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"Animal Spirits" de George Akerlof et Robert Shiller.

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“Animal Spirits

How Human Psychology Drives the Economy and Why It Matters for Global Capitalism”

- George Akerlof, Robert Shiller-


George Akerlof’s and Robert Shiller’s 2009 book engages upon macroeconomic theory and comprises 300 years of history of economic thought and theory. The main attraction of the book is the title itself “Animal Spirits” which is a term first introduced to economics by famous John M. Keynes in his widely known masterpiece “The General Theory of Employment, Interest and Money”. Animal spirits describe the ever-lasting “error term” from econometric regressions. Any economist who relies upon quantitative analysis to describe economic phenomena will revert to the unknown factor for events he cannot fully comprehend or measure exactly. The book attempts to place on a high pedestal the very thing that economists confess to being ignorant about.

Economists, in pursuit of mathematical precision, seem to have forgotten that not everything can be easily counted. Traditional economic theory centers on the premise that people make perfectly rational decisions. People, however, are not so rational. Despite many attempts, not every variable that goes into our decision-making process can be easily quantified, weighted, and put into a formula. By exploringthe intersection of economics and psychology, George Akerlof and Robert Shiller propose a new macroeconomic framework, one that incorporates real human behavior, with all its quirks and irrationalities. Accurately taking into consideration all available information, including unquantifiable variables such as emotions, intuition, and confidence one might be able to discovervaluable insights into a variety of important economic policy issues.

The book itself is divided into two sections: the first part comprises “animal spirits” and attacks human psychology and its influence to macroeconomics, while the second part of the bookillustrates how these irrational “animal spirits” affect economic decisions byanswering eight of the most important questionsof our present economy still dealing with the recent financial crisis.

The first part of the book identifies five elements of human psychology that may lead to contradictory assumptions of mainstream economic theory. The “animal spirits” analyzed are the following:

 Confidence - whose role is pervasive and which appears throughout the rest of the narrative;

 Fairness - which influences wage-setting and the working of the labour market;

 Corruption and bad faith - which can especially affect financial markets;

 Money illusion - the propensity to be fooled by inflation;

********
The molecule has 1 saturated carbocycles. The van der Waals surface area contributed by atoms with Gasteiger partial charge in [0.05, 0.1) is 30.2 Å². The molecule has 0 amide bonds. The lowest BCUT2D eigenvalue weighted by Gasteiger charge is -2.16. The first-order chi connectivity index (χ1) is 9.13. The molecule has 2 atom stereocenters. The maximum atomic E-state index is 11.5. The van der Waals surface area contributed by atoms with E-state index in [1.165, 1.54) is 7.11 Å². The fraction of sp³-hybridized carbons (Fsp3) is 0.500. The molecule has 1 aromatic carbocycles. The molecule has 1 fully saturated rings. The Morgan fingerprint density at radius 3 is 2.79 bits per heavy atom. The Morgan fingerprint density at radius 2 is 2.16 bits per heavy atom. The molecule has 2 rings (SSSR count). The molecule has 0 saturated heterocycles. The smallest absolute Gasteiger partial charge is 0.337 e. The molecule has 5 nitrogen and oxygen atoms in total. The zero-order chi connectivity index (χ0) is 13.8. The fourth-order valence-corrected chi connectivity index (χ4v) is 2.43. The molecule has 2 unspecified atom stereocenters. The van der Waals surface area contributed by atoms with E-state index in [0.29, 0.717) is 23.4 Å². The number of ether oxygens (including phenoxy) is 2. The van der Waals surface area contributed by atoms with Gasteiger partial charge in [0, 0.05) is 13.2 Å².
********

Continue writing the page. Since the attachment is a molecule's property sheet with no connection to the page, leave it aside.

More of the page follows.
 Stories - which encompassesall economic significant ideas about the world and one’s place in it.

The authors’ descriptions of animal spirits are vast, but they question whether or not such feelings could be quantified. Given such difficulties, the behavioral attributes of the general public provided as examples (such as confidence, good behavior, greed, fear, fairness or corruption) tend to lead economic cycles and they affect the population’s general confidence. Such lack of confidence cannot be fully measured, nor can it return viable or statistically relevant results. Therefore, Akerlof and Shiller do not attribute such feelings to “science”. And, economics has become more mathematical than ever in describing phenomena. But does this exacerbated quantitative approach to economics really encompass reality? To quote Nobel Prize laureate, Paul Krugman: “The economics profession went astray because economists as a group mistook beauty, clad in impressive looking mathematics for truth.”

The second part of the book shows how thinking about these “animal spirits” yields answers to big questions that perplex economics and force it to make bizarre and implausible assumptions. “Why do economies fall into depression?”; “Why is there unemployment?”; “Why are financial prices so volatile?”; “Why does the property market go through cycles?”; “Why are minorities often especially poor?” The answer in each case is partly, and sometimes mainly, “animal spirits.”

While debating the above questions, Akerlof and Shiller raise another problem: whether or not governments can be relied upon to conduct macroeconomic policies and guide market actors so as negative economic cycles not to incur. The authors question whether or not free markets or government intervention should be more important in conducting economic policies. They offer examples, such as the United States’ capitalism versus China’s socialism and they undergo several delicate issues such as people’s tendency to under-save, given the privatization process which has developed enormously over the past decades. Statistical observation leads to curiousfindings. For example, the socialism in China does not oblige the population to be part of a health saving system,


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